Citizenship and Immigration Canada (CIC) recently updated its Foreign Worker Manual, which provides guidance to CIC and Canada Border Services Agency officers who adjudicate work permit applications. The updated version includes revisions to sections that describe the C12 (Section 5.31) and North American Free Trade Agreement (NAFTA; appendix G, Sections 4.1 and 4.3) intra-company transferee exemptions from the labour market opinion requirement.
Both the C12 and NAFTA intra-company transferee exemptions apply to executives, managers and specialised knowledge workers who are transferring from one entity to another within the same multinational organisation. The two intra-company transferee exemptions are essentially identical. However, the NAFTA exemption applies to citizens of the United States and Mexico only, while the C12 exemption applies to all nationalities.
The first change is a positive one. It clarifies that a foreign national must have worked outside Canada for a related entity of the Canadian employer for at least one year within the three years preceding the date of the initial work permit application. This was intended to address cases where a foreign national had already been working in Canada for at least three years.
Before the clarification, there was some uncertainty as to whether such a foreign national could seek an extension of his or her intra-company transferee work permit after the first three years, despite the fact that the maximum period of stay is seven years for executives/managers and five years for specialised knowledge workers. If the relevant three-year period preceded the date of foreign national's current application rather than the date of the initial application, it would be impossible for any intra-company transferee to reach the maximum periods of stay allowed under these exemptions. The revision adopts the most logical interpretation.
The second change is illogical and serves no purpose other than to inconvenience Canadian employers. The updated version of the Foreign Worker Manual now states that a foreign national must be currently employed by the multinational organisation that plans to transfer him or her to Canada.
CIC may be taking the position that a foreign national should not be considered an intra-company transferee unless he or she is actually transferring from the related foreign entity (ie, employed by the related entity immediately before the transfer). However, this is an overly mechanical interpretation and violates established principles of NAFTA reciprocity.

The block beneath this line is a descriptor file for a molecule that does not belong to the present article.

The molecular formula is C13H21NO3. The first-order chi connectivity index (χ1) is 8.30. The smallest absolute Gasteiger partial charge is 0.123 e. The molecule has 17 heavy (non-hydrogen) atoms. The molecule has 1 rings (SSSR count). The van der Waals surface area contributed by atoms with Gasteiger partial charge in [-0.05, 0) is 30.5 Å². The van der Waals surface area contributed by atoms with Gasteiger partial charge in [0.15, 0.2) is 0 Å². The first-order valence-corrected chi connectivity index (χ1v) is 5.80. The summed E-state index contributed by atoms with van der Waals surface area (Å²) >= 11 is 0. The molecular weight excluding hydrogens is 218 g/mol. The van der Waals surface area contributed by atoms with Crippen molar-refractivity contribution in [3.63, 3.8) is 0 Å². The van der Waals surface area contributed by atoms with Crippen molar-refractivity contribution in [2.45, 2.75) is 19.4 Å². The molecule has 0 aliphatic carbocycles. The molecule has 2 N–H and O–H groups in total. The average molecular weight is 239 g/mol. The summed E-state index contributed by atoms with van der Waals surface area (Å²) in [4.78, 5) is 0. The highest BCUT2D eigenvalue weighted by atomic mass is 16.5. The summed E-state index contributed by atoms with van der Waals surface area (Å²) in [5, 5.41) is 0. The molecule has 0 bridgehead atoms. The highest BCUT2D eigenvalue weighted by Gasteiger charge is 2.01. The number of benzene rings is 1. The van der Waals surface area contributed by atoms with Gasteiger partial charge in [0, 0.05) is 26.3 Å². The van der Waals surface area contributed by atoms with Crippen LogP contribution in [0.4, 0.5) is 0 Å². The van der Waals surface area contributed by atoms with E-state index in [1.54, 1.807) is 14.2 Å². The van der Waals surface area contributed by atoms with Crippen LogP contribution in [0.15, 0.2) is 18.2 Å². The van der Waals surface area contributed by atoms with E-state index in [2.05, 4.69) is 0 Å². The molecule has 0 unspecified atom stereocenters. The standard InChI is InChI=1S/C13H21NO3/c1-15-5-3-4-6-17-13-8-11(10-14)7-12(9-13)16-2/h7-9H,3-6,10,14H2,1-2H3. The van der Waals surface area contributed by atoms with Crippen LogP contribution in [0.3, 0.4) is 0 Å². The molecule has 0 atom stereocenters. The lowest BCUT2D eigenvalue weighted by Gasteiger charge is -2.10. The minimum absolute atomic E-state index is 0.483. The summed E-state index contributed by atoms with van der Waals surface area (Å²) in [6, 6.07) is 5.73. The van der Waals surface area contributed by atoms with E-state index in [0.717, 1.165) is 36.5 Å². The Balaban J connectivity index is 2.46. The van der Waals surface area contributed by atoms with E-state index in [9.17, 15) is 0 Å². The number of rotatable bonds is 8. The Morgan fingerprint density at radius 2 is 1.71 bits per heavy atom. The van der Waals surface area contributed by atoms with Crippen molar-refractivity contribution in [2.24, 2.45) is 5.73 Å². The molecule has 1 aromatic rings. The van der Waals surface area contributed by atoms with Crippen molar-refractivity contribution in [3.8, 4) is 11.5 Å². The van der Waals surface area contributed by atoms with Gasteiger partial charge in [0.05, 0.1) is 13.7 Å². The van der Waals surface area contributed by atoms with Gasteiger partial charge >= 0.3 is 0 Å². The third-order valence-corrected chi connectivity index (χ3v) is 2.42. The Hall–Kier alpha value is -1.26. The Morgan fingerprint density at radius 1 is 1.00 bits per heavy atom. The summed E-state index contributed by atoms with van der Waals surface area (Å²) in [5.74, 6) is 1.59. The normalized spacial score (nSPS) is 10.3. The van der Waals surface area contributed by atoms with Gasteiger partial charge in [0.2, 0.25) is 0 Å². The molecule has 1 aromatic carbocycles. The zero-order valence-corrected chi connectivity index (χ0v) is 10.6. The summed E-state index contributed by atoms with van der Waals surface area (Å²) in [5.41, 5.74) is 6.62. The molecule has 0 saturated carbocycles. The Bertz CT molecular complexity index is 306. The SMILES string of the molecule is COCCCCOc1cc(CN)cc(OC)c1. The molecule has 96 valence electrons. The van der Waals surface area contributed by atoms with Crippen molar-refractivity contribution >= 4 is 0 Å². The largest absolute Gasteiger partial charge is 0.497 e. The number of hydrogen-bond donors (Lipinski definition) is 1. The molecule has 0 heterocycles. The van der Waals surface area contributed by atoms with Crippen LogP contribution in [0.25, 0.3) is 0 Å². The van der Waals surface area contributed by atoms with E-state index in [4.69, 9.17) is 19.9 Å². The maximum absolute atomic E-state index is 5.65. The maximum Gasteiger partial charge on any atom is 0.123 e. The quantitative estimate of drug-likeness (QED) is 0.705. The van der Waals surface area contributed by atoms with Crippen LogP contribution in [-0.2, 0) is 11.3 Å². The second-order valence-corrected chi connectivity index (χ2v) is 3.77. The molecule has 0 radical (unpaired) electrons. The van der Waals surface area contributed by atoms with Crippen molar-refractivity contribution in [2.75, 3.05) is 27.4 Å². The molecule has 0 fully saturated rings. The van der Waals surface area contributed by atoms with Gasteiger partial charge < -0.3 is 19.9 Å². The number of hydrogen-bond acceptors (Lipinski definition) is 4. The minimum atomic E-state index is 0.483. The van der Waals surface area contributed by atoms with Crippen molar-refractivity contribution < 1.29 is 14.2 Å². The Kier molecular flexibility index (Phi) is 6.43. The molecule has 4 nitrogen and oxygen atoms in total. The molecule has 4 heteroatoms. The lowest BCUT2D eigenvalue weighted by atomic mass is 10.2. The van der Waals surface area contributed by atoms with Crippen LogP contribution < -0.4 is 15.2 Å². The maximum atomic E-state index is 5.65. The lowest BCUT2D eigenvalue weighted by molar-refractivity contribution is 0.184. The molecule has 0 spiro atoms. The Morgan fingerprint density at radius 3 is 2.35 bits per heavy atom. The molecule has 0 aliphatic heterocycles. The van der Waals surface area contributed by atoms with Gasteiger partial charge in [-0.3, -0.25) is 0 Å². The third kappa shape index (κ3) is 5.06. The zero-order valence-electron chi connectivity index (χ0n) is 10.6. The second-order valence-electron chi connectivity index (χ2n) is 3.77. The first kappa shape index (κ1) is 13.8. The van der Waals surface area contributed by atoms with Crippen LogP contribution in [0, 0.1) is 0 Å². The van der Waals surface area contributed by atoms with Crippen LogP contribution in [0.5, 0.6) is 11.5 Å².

Before the revision, a foreign national was required to work outside Canada with the related entity only for at least one year within the three years preceding the work permit application. In other words, a foreign national could have worked for the related foreign entity for one year during the previous three years, but then have worked for an unrelated company during the year immediately before transferring to the Canadian employer. As long as the foreign national had at least one year of employment abroad with the related foreign entity during the three years before the application, he or she could still qualify as an intra-company transferee.
This has also been the longstanding position of the United States Citizenship and Immigration Services and United States Customs and Border Protection when adjudicating intra-company transferee applications (known in the United States as L-1 petitions) filed on behalf of Canadian citizens. It is clear that the revision to the NAFTA intra-company transferee guidelines violates principles of reciprocity, since the US government does not impose such a restriction on Canadians who apply as intra-company transferees in the United States. Although principles of reciprocity do not necessarily apply to the C12 exemption, given that it was modelled on the NAFTA exemption, it seems illogical to impose this requirement on C12 intra-company transferees also.
Until this problem is resolved, multinational organisations can still satisfy the requirement by re-hiring a foreign national abroad immediately before his or her transfer to the Canadian employer. However, this is an added inconvenience for such employers and serves no logical purpose.